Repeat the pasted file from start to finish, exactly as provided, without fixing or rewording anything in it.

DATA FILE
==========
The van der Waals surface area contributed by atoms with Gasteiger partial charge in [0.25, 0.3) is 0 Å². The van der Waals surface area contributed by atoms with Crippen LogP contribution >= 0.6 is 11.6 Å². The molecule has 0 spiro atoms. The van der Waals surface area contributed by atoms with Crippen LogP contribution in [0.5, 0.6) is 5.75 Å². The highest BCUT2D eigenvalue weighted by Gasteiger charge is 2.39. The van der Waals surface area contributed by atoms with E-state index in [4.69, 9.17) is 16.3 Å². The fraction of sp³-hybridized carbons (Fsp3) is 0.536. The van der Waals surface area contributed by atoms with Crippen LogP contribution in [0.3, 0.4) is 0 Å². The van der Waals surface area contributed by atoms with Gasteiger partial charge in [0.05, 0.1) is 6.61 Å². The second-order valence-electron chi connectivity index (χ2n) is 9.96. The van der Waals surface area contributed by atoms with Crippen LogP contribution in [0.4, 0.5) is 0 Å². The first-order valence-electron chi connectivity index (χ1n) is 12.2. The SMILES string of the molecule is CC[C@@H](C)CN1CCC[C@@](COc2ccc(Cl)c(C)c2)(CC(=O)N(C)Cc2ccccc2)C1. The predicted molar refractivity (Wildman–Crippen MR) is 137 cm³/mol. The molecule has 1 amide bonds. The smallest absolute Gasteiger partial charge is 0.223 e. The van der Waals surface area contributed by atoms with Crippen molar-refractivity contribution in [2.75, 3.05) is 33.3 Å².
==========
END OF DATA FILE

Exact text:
The van der Waals surface area contributed by atoms with Gasteiger partial charge in [0.25, 0.3) is 0 Å². The van der Waals surface area contributed by atoms with Crippen LogP contribution >= 0.6 is 11.6 Å². The molecule has 0 spiro atoms. The van der Waals surface area contributed by atoms with Crippen LogP contribution in [0.5, 0.6) is 5.75 Å². The highest BCUT2D eigenvalue weighted by Gasteiger charge is 2.39. The van der Waals surface area contributed by atoms with E-state index in [4.69, 9.17) is 16.3 Å². The fraction of sp³-hybridized carbons (Fsp3) is 0.536. The van der Waals surface area contributed by atoms with Crippen LogP contribution in [0.3, 0.4) is 0 Å². The van der Waals surface area contributed by atoms with Gasteiger partial charge in [0.05, 0.1) is 6.61 Å². The second-order valence-electron chi connectivity index (χ2n) is 9.96. The van der Waals surface area contributed by atoms with Crippen LogP contribution in [0.4, 0.5) is 0 Å². The first-order valence-electron chi connectivity index (χ1n) is 12.2. The SMILES string of the molecule is CC[C@@H](C)CN1CCC[C@@](COc2ccc(Cl)c(C)c2)(CC(=O)N(C)Cc2ccccc2)C1. The predicted molar refractivity (Wildman–Crippen MR) is 137 cm³/mol. The molecule has 1 amide bonds. The smallest absolute Gasteiger partial charge is 0.223 e. The van der Waals surface area contributed by atoms with Crippen molar-refractivity contribution in [2.75, 3.05) is 33.3 Å².